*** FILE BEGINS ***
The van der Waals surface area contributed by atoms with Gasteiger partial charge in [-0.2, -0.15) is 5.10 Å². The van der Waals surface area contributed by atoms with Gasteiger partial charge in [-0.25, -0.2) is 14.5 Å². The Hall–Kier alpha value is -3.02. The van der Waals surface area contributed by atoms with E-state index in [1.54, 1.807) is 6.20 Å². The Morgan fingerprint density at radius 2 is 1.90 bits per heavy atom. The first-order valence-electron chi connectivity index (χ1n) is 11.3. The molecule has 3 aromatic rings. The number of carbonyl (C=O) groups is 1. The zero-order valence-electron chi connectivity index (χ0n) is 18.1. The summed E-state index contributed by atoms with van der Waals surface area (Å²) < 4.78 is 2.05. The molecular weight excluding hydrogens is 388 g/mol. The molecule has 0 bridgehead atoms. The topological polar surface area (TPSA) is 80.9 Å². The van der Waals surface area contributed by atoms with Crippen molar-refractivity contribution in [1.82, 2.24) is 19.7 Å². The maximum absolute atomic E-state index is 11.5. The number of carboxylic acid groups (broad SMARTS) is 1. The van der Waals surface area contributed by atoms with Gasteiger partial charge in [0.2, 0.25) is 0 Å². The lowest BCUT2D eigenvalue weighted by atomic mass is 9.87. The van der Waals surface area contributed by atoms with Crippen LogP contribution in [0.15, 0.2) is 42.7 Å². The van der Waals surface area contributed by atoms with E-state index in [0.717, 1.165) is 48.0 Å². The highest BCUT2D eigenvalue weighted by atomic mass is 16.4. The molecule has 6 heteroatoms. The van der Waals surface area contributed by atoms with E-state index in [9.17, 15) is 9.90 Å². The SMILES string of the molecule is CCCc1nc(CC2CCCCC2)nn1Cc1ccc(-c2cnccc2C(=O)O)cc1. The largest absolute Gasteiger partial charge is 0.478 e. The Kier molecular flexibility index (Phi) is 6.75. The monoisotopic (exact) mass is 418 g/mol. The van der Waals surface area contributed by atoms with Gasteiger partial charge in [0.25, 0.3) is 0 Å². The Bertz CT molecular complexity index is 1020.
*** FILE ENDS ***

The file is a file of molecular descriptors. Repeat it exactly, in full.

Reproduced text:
The van der Waals surface area contributed by atoms with Gasteiger partial charge in [-0.2, -0.15) is 5.10 Å². The van der Waals surface area contributed by atoms with Gasteiger partial charge in [-0.25, -0.2) is 14.5 Å². The Hall–Kier alpha value is -3.02. The van der Waals surface area contributed by atoms with E-state index in [1.54, 1.807) is 6.20 Å². The Morgan fingerprint density at radius 2 is 1.90 bits per heavy atom. The first-order valence-electron chi connectivity index (χ1n) is 11.3. The molecule has 3 aromatic rings. The number of carbonyl (C=O) groups is 1. The zero-order valence-electron chi connectivity index (χ0n) is 18.1. The summed E-state index contributed by atoms with van der Waals surface area (Å²) < 4.78 is 2.05. The molecular weight excluding hydrogens is 388 g/mol. The molecule has 0 bridgehead atoms. The topological polar surface area (TPSA) is 80.9 Å². The van der Waals surface area contributed by atoms with Crippen molar-refractivity contribution in [1.82, 2.24) is 19.7 Å². The maximum absolute atomic E-state index is 11.5. The number of carboxylic acid groups (broad SMARTS) is 1. The van der Waals surface area contributed by atoms with Gasteiger partial charge in [0.2, 0.25) is 0 Å². The lowest BCUT2D eigenvalue weighted by atomic mass is 9.87. The van der Waals surface area contributed by atoms with Crippen LogP contribution in [0.15, 0.2) is 42.7 Å². The van der Waals surface area contributed by atoms with E-state index in [0.717, 1.165) is 48.0 Å². The highest BCUT2D eigenvalue weighted by atomic mass is 16.4. The molecule has 6 heteroatoms. The van der Waals surface area contributed by atoms with E-state index in [9.17, 15) is 9.90 Å². The SMILES string of the molecule is CCCc1nc(CC2CCCCC2)nn1Cc1ccc(-c2cnccc2C(=O)O)cc1. The largest absolute Gasteiger partial charge is 0.478 e. The Kier molecular flexibility index (Phi) is 6.75. The monoisotopic (exact) mass is 418 g/mol. The van der Waals surface area contributed by atoms with Gasteiger partial charge in [0.25, 0.3) is 0 Å². The Bertz CT molecular complexity index is 1020.